Tag Info

Hot answers tagged

53

The answer to your question is yes it is certainly possible. At one time it was thought that there was something special about "organic" chemicals which meant that they could not be artificially synthesised out of fundamental elements. In 1828 Frederick Wöhler synthesised urea (CO(NH2)2) which is often taken as the first demonstration that the organic v ...


36

Living organisms can be divided into hetrotrophs and autotrophs. Autotrophs like plants and algae are able to produce complex organic compounds from relatively simple inorganic components. They are satisfied with sunlight, water and other abiotic stuff and do not need to consume "life". We -- along with all other animals -- are not autotrophs, but ...


21

Even on a purely synthetic diet, your body would still use living cells as an energy source. Our bodies contain more bacterial cells than human, mostly contained in our gut. These microbes process any nutrients we ingest and when they die, we absorb their cellular components as nutrition. The lining of the gut is the most rapidly dividing population of ...


14

Your question is phrased somewhat ambiguously as to whether you're asking about the theoretical possibility, the feasibility, or the practical ability in everyday life. 1) Theoretically, yes. It is chemically possible to produce all substances that humans need to survive without the use of living organisms in the process. In the end, biological systems use ...


10

does the microbiome affect food metabolism? Most definitely (and not surprisingly). The Arumugam paper [1] notes that The drivers of [enterotype 1] seem to derive energy primarily from carbohydrates and proteins through fermentation, … because genes encoding enzymes involved in the degradation of these substrates (galactosidases, hexosaminidases, ...


9

Shortest answer: there's nothing special in human biology, you could totally make it Short answer: Bachelor chow! I would totally buy this stuff if they made it. The closest I have now to bland, flavorless, zero thought/effort food is Wheaties. longer answer: Seriously though, dogfood for humans wouldn't be that hard to make. If you just took everything ...


9

Depends on how you define "life"? Is unfertilized chicken eggs alive? What about cow milk? Well there are bacteria in it. What if you get rid of that bacteria? Then some people would not be able to utilize lactose... Also as Bez mentioned rice grains are quiescent, meaning they are in a dormant state and not really "alive" but again depends on how you ...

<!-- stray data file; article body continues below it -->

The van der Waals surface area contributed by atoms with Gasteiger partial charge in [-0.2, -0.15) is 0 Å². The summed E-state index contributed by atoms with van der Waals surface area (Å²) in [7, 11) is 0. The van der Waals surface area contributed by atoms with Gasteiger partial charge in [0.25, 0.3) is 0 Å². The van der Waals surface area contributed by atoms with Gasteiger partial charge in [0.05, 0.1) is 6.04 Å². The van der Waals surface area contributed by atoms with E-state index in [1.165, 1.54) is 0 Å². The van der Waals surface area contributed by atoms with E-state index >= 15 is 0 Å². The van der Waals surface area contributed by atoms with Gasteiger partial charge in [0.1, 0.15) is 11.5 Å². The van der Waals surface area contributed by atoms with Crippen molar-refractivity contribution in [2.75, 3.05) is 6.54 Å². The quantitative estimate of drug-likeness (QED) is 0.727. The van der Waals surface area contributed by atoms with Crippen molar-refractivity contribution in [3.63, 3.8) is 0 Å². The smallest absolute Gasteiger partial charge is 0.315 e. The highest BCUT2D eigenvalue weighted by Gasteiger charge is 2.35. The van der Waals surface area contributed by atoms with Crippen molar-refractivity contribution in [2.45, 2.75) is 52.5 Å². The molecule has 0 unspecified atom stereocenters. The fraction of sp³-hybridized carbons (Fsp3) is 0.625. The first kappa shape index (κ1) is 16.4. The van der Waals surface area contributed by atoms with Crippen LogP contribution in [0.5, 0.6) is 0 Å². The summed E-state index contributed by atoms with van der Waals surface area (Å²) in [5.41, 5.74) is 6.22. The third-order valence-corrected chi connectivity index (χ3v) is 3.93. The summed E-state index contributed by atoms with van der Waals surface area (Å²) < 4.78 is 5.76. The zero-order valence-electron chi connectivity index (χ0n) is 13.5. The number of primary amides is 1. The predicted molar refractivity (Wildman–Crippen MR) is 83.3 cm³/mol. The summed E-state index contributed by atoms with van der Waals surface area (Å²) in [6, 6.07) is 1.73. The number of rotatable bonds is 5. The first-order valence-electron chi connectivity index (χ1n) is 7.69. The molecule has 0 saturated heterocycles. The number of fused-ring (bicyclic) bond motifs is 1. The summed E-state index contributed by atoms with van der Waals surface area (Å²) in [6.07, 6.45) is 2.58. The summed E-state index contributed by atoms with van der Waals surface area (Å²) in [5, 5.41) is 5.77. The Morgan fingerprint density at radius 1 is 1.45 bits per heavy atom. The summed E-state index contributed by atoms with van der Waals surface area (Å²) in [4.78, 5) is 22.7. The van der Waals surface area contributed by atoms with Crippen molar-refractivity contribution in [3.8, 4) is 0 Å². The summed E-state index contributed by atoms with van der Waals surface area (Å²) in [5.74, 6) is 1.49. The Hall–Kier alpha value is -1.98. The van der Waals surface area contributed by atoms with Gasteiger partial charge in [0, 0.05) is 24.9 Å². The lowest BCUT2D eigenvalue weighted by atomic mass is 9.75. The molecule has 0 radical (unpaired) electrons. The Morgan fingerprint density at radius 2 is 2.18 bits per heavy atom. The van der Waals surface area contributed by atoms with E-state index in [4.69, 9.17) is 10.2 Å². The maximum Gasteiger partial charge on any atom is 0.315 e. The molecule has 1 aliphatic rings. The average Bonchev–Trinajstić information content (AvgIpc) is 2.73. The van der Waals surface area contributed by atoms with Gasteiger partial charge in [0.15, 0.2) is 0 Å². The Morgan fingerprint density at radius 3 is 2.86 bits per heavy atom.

8

Bioavailability is a concept which applies to nutrients and drugs which pass through first-pass metabolism, i.e. orally (and to some extent nasally) consumed substances. Anything absorbed in the gut first passes through the liver before reaching the rest of the circulation, and both the gut and liver may metabolise it to some extent. The liver in specific ...


8

Yes. Rob Rhinehart has developed what he refers to as "a food substitute intended to supply all of a human body's daily nutritional needs, made from powdered starch, rice protein, olive oil, and raw chemical powders" which he calls Soylent. It was developed and tested largely in 2013, crowdfunded late 2013, and is expected to start shipping in 2014. Tests ...


7

Yes, the microbiome affects food metabolism and the diet affects the composition of the microbiome. +1 to Konrad for his response. This is an area of research in which I and colleagues are engaged. Frankly, it is easier to assess the changes to the microbiome based on diet rather than looking at the fecal material to determine (unused) metabolic energy or ...


7

Question: Is it possible for humans to live healthy long lives without eating any type of life, i.e no animals, no plants? First, according to a definition of a living organism(biology-online), milk is not live, because it does not have an ability to reproduce itself, among other... My claim: If you consider milk and honey non-live (no DNA), then, yes, ...


7

The bacteria in the foregut of cud chewing animals (e.g. cows) provide enough B12 and other B vitamins. Uptake of B12 happens mainly in the small intestine. There are lots of bacteria in the human intestine but most fermentation of plant matter happens in the hindgut. Hindgut fermentation also produces B12 but since this happens past the small intestine it ...


6

There is not very much transport of ions or water through the upper layer of the skin, mainly responsible for that is the stratum corneum (SC). Through this layer you will get only with small lipids and also substances which are able to penetrate the lipid layer of the cells like chloroform or DMSO. I think therefore that it is pretty unlikely that you can ...


6

The mineral content in tap water differs from area to area as well as the source. The mineral content in bottled water is regulated by the companies that manufacture them, in particular the Mg and Ca content(reference). Death rates tend to be lower in areas with tap water containing higher levels of Ca and Mg. It has been shown that deficiencies in ...


6

No. It is possible but extraordinarily impractical to nourish yourself without killing animals, plants or even bacteria, as many have explained in detail. However, your immune system constantly kills pathogens that infect your body. What's worse, the macrophages literally catch and eat these bacteria alive, so you are very much "consuming" them. You could ...